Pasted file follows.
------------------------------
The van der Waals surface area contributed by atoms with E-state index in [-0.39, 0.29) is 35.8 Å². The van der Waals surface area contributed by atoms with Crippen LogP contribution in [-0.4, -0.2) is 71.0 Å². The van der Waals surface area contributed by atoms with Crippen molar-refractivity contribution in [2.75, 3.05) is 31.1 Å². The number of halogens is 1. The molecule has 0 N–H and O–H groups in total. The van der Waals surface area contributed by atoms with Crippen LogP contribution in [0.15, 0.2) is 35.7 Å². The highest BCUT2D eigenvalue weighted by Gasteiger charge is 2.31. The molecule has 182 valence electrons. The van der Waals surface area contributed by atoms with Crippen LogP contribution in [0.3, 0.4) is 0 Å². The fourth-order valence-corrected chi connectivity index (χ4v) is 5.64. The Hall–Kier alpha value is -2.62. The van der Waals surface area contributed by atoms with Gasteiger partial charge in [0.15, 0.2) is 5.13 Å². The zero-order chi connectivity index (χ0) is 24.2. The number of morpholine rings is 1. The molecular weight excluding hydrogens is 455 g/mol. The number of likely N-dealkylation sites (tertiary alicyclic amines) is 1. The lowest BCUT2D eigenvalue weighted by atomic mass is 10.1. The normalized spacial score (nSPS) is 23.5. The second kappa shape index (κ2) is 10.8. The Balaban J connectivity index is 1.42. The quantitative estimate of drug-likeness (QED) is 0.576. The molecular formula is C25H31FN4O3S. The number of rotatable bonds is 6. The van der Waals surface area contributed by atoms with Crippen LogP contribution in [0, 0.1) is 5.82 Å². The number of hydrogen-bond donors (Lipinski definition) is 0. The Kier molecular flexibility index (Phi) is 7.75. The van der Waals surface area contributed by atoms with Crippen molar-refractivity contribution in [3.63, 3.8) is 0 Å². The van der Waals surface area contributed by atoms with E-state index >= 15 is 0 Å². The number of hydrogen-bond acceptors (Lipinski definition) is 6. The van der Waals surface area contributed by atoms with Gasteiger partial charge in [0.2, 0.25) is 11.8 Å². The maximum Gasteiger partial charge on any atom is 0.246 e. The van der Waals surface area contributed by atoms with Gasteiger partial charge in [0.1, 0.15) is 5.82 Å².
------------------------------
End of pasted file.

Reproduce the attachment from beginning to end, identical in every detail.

The van der Waals surface area contributed by atoms with E-state index in [-0.39, 0.29) is 35.8 Å². The van der Waals surface area contributed by atoms with Crippen LogP contribution in [-0.4, -0.2) is 71.0 Å². The van der Waals surface area contributed by atoms with Crippen molar-refractivity contribution in [2.75, 3.05) is 31.1 Å². The number of halogens is 1. The molecule has 0 N–H and O–H groups in total. The van der Waals surface area contributed by atoms with Crippen LogP contribution in [0.15, 0.2) is 35.7 Å². The highest BCUT2D eigenvalue weighted by Gasteiger charge is 2.31. The molecule has 182 valence electrons. The van der Waals surface area contributed by atoms with Crippen LogP contribution in [0.3, 0.4) is 0 Å². The fourth-order valence-corrected chi connectivity index (χ4v) is 5.64. The Hall–Kier alpha value is -2.62. The van der Waals surface area contributed by atoms with Gasteiger partial charge in [0.15, 0.2) is 5.13 Å². The zero-order chi connectivity index (χ0) is 24.2. The number of morpholine rings is 1. The molecular weight excluding hydrogens is 455 g/mol. The number of likely N-dealkylation sites (tertiary alicyclic amines) is 1. The lowest BCUT2D eigenvalue weighted by atomic mass is 10.1. The normalized spacial score (nSPS) is 23.5. The second kappa shape index (κ2) is 10.8. The Balaban J connectivity index is 1.42. The quantitative estimate of drug-likeness (QED) is 0.576. The molecular formula is C25H31FN4O3S. The number of rotatable bonds is 6. The van der Waals surface area contributed by atoms with Crippen LogP contribution in [0, 0.1) is 5.82 Å². The number of hydrogen-bond donors (Lipinski definition) is 0. The Kier molecular flexibility index (Phi) is 7.75. The van der Waals surface area contributed by atoms with Crippen molar-refractivity contribution in [3.63, 3.8) is 0 Å². The van der Waals surface area contributed by atoms with E-state index >= 15 is 0 Å². The number of hydrogen-bond acceptors (Lipinski definition) is 6. The van der Waals surface area contributed by atoms with Gasteiger partial charge in [0.2, 0.25) is 11.8 Å². The maximum Gasteiger partial charge on any atom is 0.246 e. The van der Waals surface area contributed by atoms with Gasteiger partial charge in [0.1, 0.15) is 5.82 Å².